By any measure, Vinod Khosla is one of the most influential people in business today. In his long and distinguished career, Mr. Khosla has contributed to the growth of hundreds of companies, primarily in his role as a venture capitalist; first at the renowned KPCB, and then, since 2004, at his own firm, Khosla Ventures. Among his notable successes are Sun Microsystems, Nexgen/AMD, Excite, and Juniper.
On their way to maturity, each of the many companies Mr. Khosla touched came under the scrutiny of his expert eye, assessing their business plans, balance sheets, strategic relationships, marketing materials, and especially their presentations. During his 25 years in venture capital, Mr. Khosla has seen as many—if not more—presentations than a presentation coach. Most of them were on Mondays, the day Silicon Valley venture firms traditionally allocate to screening pitches from new companies. Then, once the companies make it into the portfolio, Mr. Khosla continues to monitor and critique the presentations they develop to pitch to their potential customers and partners.
For each of them, he applies his five-second rule: he puts a slide on a screen, removes it after five seconds, and then asks the viewer to describe the slide. A dense slide fails the test—and fails to provide the basic function of any visual: to aid the presentation.
By applying his simple rule, Mr. Khosla is addressing two of the most important elements in presentation graphics: Less is More, a plea all too often sounded by helpless audiences to hapless presenters; and more important, the human perception factor. Whenever an image appears on any screen, the eyes of every member of every audience reflexively move to the screen to process the new image. The denser the image, the more processing the audiences need. At that very moment, they stop listening to the presenter. Nevertheless, most presenters continue speaking, further compounding the processing task. As a result, the audience shuts down. Game over.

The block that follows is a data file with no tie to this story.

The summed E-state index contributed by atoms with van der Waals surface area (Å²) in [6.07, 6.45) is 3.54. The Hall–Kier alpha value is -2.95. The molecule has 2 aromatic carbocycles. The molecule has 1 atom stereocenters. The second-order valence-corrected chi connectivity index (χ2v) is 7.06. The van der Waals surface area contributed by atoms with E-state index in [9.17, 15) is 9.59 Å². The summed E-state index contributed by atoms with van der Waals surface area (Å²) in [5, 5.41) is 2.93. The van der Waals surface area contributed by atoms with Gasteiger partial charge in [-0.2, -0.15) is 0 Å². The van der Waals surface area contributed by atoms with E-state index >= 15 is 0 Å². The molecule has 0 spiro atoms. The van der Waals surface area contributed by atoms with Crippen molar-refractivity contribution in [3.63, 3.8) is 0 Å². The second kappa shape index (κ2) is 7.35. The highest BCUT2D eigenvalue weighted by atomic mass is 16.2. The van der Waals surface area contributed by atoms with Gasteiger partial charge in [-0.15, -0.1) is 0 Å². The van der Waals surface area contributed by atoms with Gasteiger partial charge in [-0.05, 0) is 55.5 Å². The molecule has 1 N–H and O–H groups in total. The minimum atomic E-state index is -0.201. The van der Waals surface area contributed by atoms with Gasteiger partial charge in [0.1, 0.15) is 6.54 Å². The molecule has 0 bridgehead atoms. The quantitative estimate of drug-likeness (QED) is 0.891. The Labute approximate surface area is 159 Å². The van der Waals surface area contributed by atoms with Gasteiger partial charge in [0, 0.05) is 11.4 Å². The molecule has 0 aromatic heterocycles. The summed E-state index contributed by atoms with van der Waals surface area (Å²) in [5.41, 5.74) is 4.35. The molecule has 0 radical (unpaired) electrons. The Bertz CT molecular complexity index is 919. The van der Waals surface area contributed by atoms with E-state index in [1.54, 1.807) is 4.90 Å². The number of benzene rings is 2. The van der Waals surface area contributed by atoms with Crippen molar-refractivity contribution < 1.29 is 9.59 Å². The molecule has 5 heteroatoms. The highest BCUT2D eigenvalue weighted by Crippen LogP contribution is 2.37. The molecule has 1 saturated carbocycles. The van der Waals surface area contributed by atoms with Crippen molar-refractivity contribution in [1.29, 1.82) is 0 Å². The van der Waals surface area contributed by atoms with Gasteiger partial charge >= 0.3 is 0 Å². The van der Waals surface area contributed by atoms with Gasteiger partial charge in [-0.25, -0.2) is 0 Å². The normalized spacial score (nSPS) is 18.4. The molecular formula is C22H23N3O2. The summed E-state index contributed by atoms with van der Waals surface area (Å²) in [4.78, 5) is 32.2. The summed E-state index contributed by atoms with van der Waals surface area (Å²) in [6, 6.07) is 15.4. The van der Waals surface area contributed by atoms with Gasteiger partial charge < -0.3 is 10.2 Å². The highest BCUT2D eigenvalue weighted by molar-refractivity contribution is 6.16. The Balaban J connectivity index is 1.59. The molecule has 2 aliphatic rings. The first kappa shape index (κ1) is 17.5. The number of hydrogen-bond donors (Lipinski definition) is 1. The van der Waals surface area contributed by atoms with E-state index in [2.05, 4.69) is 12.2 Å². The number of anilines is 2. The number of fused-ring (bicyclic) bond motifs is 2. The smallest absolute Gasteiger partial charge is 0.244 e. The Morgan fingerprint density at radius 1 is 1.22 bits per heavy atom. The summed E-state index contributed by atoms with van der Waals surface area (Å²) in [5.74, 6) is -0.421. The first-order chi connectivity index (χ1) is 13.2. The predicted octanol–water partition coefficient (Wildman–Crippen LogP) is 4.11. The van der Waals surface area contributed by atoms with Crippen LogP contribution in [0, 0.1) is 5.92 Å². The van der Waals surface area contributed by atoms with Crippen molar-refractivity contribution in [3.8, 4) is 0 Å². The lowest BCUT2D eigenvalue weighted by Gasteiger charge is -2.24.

The simple solution to this pervasive problem is one that readers of my books will recognize: use television news programs as a role model. With vast high-tech graphics resources at their disposal, all the broadcasters show is a simple image composed of a picture and one or two words to serve as a headline for the story that the anchor person tells. In presentations, consider yourself as the anchor person, and design slides that pass Mr. Khosla’s five-second test to serve as the headline for your story.
Thanks Hasan for sharing